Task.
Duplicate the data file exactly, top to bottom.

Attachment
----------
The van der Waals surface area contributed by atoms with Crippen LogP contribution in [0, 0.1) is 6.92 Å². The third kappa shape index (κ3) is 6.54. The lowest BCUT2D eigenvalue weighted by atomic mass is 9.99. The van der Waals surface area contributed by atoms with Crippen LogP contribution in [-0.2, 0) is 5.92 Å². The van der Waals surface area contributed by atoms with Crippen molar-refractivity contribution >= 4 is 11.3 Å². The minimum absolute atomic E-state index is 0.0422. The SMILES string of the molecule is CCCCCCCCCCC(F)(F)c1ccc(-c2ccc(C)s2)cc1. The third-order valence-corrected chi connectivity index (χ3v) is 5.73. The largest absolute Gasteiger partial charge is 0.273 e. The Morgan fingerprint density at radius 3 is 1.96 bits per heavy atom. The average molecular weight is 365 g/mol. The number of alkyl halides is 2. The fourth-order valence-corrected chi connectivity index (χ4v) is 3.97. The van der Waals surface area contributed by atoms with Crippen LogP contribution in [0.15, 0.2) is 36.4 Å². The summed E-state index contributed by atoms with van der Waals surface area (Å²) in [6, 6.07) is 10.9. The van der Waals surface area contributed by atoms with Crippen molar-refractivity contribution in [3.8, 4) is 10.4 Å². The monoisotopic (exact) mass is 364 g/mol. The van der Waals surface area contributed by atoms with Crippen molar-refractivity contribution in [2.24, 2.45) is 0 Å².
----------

The van der Waals surface area contributed by atoms with Crippen LogP contribution in [0, 0.1) is 6.92 Å². The third kappa shape index (κ3) is 6.54. The lowest BCUT2D eigenvalue weighted by atomic mass is 9.99. The van der Waals surface area contributed by atoms with Crippen LogP contribution in [-0.2, 0) is 5.92 Å². The van der Waals surface area contributed by atoms with Crippen molar-refractivity contribution >= 4 is 11.3 Å². The minimum absolute atomic E-state index is 0.0422. The SMILES string of the molecule is CCCCCCCCCCC(F)(F)c1ccc(-c2ccc(C)s2)cc1. The third-order valence-corrected chi connectivity index (χ3v) is 5.73. The largest absolute Gasteiger partial charge is 0.273 e. The Morgan fingerprint density at radius 3 is 1.96 bits per heavy atom. The average molecular weight is 365 g/mol. The number of alkyl halides is 2. The fourth-order valence-corrected chi connectivity index (χ4v) is 3.97. The van der Waals surface area contributed by atoms with Crippen LogP contribution in [0.15, 0.2) is 36.4 Å². The summed E-state index contributed by atoms with van der Waals surface area (Å²) in [6, 6.07) is 10.9. The van der Waals surface area contributed by atoms with Crippen molar-refractivity contribution in [3.8, 4) is 10.4 Å². The monoisotopic (exact) mass is 364 g/mol. The van der Waals surface area contributed by atoms with Crippen molar-refractivity contribution in [2.24, 2.45) is 0 Å².